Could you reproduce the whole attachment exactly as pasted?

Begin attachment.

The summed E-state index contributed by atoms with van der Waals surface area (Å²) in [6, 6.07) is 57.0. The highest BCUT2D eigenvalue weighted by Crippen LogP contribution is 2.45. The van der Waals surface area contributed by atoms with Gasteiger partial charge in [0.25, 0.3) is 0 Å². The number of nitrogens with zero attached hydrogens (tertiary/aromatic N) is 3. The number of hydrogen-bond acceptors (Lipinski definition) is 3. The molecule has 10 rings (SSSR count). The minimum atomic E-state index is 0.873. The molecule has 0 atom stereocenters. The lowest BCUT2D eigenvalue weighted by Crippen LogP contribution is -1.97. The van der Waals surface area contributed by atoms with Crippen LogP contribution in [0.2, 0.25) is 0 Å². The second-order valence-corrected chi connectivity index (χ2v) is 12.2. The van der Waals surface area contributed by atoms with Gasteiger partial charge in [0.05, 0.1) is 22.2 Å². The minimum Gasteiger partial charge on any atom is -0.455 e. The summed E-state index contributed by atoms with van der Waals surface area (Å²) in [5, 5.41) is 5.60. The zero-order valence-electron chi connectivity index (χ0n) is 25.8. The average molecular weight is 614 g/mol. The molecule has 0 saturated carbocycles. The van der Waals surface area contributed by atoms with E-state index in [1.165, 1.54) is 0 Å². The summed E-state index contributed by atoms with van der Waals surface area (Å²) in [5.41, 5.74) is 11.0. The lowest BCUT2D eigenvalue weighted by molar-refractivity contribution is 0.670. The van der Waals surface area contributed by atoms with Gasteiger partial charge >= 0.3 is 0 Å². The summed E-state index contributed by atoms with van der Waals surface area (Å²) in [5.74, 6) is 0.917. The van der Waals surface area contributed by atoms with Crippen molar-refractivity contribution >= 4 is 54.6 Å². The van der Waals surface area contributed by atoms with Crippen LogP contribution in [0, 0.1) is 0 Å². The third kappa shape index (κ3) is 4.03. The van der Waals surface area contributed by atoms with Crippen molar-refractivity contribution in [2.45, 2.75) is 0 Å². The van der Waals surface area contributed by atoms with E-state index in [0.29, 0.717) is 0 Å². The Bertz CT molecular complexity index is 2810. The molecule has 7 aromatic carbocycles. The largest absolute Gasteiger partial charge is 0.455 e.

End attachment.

The summed E-state index contributed by atoms with van der Waals surface area (Å²) in [6, 6.07) is 57.0. The highest BCUT2D eigenvalue weighted by Crippen LogP contribution is 2.45. The van der Waals surface area contributed by atoms with Gasteiger partial charge in [0.25, 0.3) is 0 Å². The number of nitrogens with zero attached hydrogens (tertiary/aromatic N) is 3. The number of hydrogen-bond acceptors (Lipinski definition) is 3. The molecule has 10 rings (SSSR count). The minimum atomic E-state index is 0.873. The molecule has 0 atom stereocenters. The lowest BCUT2D eigenvalue weighted by Crippen LogP contribution is -1.97. The van der Waals surface area contributed by atoms with Crippen LogP contribution in [0.2, 0.25) is 0 Å². The second-order valence-corrected chi connectivity index (χ2v) is 12.2. The van der Waals surface area contributed by atoms with Gasteiger partial charge in [0.05, 0.1) is 22.2 Å². The minimum Gasteiger partial charge on any atom is -0.455 e. The summed E-state index contributed by atoms with van der Waals surface area (Å²) in [5, 5.41) is 5.60. The zero-order valence-electron chi connectivity index (χ0n) is 25.8. The average molecular weight is 614 g/mol. The molecule has 0 saturated carbocycles. The van der Waals surface area contributed by atoms with E-state index in [1.165, 1.54) is 0 Å². The summed E-state index contributed by atoms with van der Waals surface area (Å²) in [5.41, 5.74) is 11.0. The lowest BCUT2D eigenvalue weighted by molar-refractivity contribution is 0.670. The van der Waals surface area contributed by atoms with Gasteiger partial charge >= 0.3 is 0 Å². The summed E-state index contributed by atoms with van der Waals surface area (Å²) in [5.74, 6) is 0.917. The van der Waals surface area contributed by atoms with Crippen molar-refractivity contribution >= 4 is 54.6 Å². The van der Waals surface area contributed by atoms with Crippen LogP contribution in [0, 0.1) is 0 Å². The third kappa shape index (κ3) is 4.03. The van der Waals surface area contributed by atoms with Crippen molar-refractivity contribution in [2.45, 2.75) is 0 Å². The van der Waals surface area contributed by atoms with E-state index in [0.29, 0.717) is 0 Å². The Bertz CT molecular complexity index is 2810. The molecule has 7 aromatic carbocycles. The largest absolute Gasteiger partial charge is 0.455 e.